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One of the neat things about Dota 2 is that you can download "Announcer Packs" that change the voice of the in-game announcer to any of a number of other characters.
This one may take the cake—Supergiant games has contributed a Bastion Announcer Pack to the game. I haven't used it, but it sounds like for $9.99, you can now have your Dota 2 game announced by Bastion's narrator Rucks. Which is amazing.
Bastion Announcer Pack [Dota 2 Store]
Nov 28, 2012
Maybe I'm just a sucker for pretty things, but Minecraft re-creations never cease to amaze me.
Today's impressive showing is the eponymous bastion of Bastion, created by Redditor cereal_bawks. Allow your eyes to enjoy:
The Off-Book series of mini-documentaries, from PBS, has brought us insights on video games many times before. They've taken on the perennial argument of whether (and how) games are art, and they've delved into the 8-bit phenomenon of retro graphics and chiptunes.
In this most recent installment, they delve into the indie game scene. Thanks to digital distribution, indie games by small teams are everywhere: on our computers, our consoles, and our phones. Smaller-scale games made by smaller-scale teams with no publisher affiliations are a big part of what drives the art and industry forward. Designer Zach Gage (Spelltower), composer Darren Korb (Bastion), and critic Leigh Alexander all contribute to this nifty little look at where indie games have been, and where they're going.
Sep 21, 2012
This week's best deals ► Borderlands 2, Saints Row: The Third, and more
Amazon has 10% off Borderlands 2 - it's not a lot, but it did just release - and a more substantial 40% off The Walking Dead. Meanwhile, Saints Row: The Third is 66% off on Steam and free to play this weekend, the Tribes: Ascend Starter Pack is only $7.49 at GameStop, and Green Man Gaming continues to give out 25% off vouchers (it matches Amazon's Borderlands 2 deal, too).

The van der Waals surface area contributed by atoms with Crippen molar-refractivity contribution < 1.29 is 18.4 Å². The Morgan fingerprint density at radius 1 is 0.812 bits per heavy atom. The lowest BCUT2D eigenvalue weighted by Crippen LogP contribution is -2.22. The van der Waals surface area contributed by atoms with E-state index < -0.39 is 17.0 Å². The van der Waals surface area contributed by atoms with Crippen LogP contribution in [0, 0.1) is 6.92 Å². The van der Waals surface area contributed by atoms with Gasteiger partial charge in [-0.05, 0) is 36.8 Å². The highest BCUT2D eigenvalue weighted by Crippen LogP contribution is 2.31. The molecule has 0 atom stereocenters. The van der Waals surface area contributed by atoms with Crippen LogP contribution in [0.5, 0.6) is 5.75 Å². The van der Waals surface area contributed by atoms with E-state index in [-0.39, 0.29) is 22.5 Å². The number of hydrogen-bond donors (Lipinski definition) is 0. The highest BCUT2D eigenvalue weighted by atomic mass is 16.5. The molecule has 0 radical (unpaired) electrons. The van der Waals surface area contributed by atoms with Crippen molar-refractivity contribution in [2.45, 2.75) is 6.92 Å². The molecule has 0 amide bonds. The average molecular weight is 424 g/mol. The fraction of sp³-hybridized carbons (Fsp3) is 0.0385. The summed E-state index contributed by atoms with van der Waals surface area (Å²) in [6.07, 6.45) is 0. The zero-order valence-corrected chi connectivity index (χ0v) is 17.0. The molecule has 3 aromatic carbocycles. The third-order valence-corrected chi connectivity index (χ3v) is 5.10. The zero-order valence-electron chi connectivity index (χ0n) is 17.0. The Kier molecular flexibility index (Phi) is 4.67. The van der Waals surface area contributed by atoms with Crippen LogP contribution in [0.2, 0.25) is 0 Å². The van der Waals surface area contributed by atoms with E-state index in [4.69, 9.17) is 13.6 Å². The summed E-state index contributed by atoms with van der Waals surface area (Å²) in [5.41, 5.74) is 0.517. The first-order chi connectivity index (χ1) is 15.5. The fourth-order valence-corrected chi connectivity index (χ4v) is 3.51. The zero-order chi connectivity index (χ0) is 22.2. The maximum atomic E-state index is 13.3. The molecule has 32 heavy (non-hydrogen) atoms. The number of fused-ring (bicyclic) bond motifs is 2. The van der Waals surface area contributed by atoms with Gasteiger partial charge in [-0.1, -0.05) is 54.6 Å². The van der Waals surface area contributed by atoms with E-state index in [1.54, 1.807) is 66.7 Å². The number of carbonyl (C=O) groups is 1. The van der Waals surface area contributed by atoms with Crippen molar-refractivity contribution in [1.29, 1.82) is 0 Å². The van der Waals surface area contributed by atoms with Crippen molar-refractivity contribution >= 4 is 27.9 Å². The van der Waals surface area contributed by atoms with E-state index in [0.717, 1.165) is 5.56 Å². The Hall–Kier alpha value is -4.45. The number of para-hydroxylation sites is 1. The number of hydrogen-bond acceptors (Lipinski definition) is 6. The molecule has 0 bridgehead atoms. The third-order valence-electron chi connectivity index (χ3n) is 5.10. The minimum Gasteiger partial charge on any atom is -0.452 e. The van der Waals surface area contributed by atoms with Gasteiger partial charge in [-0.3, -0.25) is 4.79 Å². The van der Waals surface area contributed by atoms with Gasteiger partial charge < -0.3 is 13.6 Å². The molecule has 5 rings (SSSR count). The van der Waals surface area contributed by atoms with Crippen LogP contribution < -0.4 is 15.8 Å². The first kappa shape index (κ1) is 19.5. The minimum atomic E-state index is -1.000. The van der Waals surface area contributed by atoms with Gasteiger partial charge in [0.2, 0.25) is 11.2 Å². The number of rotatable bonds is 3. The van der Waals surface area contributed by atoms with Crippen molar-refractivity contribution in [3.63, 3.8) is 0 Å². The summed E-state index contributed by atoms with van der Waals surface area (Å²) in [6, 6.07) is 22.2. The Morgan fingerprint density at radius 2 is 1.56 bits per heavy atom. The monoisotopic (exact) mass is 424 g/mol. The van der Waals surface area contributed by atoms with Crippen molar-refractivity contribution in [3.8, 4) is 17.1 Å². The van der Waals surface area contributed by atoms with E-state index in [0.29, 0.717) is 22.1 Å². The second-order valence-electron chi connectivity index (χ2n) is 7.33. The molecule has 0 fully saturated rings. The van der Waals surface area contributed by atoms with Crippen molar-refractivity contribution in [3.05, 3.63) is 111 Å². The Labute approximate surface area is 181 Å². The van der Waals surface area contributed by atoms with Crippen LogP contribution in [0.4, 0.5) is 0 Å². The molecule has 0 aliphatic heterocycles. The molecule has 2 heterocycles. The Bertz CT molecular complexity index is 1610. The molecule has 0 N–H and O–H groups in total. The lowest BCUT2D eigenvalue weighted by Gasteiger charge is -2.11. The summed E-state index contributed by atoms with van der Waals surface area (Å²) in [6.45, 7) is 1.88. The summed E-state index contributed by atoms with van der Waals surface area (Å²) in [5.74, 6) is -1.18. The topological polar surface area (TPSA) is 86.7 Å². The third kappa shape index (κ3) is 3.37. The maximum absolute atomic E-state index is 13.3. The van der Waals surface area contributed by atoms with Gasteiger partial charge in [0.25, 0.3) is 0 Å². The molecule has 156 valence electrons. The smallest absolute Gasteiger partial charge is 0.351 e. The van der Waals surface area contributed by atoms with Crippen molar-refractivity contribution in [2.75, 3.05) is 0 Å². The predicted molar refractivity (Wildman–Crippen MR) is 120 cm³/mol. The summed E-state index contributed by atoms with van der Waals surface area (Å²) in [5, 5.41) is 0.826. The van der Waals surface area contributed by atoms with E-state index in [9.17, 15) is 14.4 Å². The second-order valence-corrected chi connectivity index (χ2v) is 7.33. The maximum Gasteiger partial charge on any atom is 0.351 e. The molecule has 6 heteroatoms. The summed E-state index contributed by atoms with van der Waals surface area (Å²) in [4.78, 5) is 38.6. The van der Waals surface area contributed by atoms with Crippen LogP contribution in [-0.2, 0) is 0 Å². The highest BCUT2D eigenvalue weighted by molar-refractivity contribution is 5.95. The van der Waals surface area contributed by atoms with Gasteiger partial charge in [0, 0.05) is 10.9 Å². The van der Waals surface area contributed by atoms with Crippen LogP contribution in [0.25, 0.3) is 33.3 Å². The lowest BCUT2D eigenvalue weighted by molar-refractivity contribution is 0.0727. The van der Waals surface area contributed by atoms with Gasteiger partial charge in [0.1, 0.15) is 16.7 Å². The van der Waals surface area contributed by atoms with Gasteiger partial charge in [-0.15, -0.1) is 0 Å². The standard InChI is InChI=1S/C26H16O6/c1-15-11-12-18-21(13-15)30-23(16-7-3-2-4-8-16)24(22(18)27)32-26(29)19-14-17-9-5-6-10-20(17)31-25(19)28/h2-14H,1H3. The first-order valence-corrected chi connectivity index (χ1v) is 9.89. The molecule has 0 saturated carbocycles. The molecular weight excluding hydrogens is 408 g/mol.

10% off Borderlands 2 at Amazon - $53.99
40% off The Walking Dead at Amazon - $14.99
75% off Tribes: Ascend Starter Pack at GameStop - $7.49
66% off Killing Floor Bundle on Steam - $10.19
66% off Saints Row: The Third on Steam - $13.59
75% off Bastion at GameFly - $3.75
25% off a PC download at Green Man Gaming with voucher code: GMG20-27J4Z-8NXHO
Steam ► Saints Row: The Third, Red Orchestra 2, Killing Floor
Saints Row: The Third is 66% off and free to play this weekend. Killing Floor and Red Orchestra 2 also get the double-six treatment, and Sniper Elite V2 is 50% off.
66% off Saints Row: The Third - $13.59
66% off Killing Floor Bundle - $10.19
66% off Red Orchestra 2: Heroes of Stalingrad - GOTY - $6.79
50% off Sniper Elite V2 - $24.99
75% off Kung Fu Strike - The Warrior's Rise - $2.49
More Steam deals
Amazon ► Borderlands 2, The Walking Dead
Amazon was a little disappointing last week, but this week it has 10% off the just-released Borderlands 2 and 40% off The Walking Dead. The other sales have carried over from previous weeks, and some have been around for ages. Someone at Amazon really wants you to play Mount & Blade.
10% off Borderlands 2 - $53.99
40% off The Walking Dead - $14.99
50% off Tom Clancy's H.A.W.X 2 - $9.99
50% off Deus Ex: Human Revolution - $14.99
60% off Mount & Blade - $6.03
More Amazon PC game downloads
Green Man Gaming ► 25% off voucher, Borderlands 2
Use the voucher code GMG20-27J4Z-8NXHO to receive 25% off a digital download by Tuesday September 25th at 4 a.m. PDT. By the way, Arma II: Combined Ops was recently added to GMG's catalog, so there's an idea. Plus, there's all the deals below:
10% off Borderlands 2 - $53.99
60% off Duke Nukem Forever - $7.99
60% off Mafia - $5.98
75% off Mafia II - $7.49
75% off Sid Meier's Civilization V - $7.49
60% off Borderlands - $7.99
60% off BioShock - $7.99
75% off BioShock 2 - $4.99
More GMG deals
Get Games ► Guild Wars 2, Sleeping Dogs
You can still get Sleeping Dogs for 25% off and Borderlands for 50% off. Guild Wars 2, however, is down from 25% to 15% off, and still only for European customers. Sad face.
15% off Guild Wars 2 - $46.75 (Europe only)
15% off Guild Wars 2: Digital Deluxe Edition - $63.75 (Europe only)
25% off Sleeping Dogs - $37.49
50% off Borderlands - $9.99
More deals from Get Games
GameStop ► Tribes: Ascend, Arma II
GameStop has 75% off the Tribes: Ascend Starter Pack. That's a pretty good deal - it includes all classes, permanent VIP status (50% XP bonus), 800 Gold, a 30 day XP booster, and some gear and perks. Compare that to $10 for 800 Gold (and nothing else) from Hi-Rez's store.
75% off Tribes: Ascend Starter Pack - $7.49
20% off ARMA II - $15.99
50% off Resident Evil 5 - $9.99
14% off War of the Roses - House of York Deluxe Edition - $29.99
20% off Sleeping Dogs - $39.99 (Cheaper above)
More GameStop deals
GOG ► Atari All-Stars
GOG is selling a selection of Atari games at 60% off this weekend. I would list them all here, but it turns out Atari published a lot of games.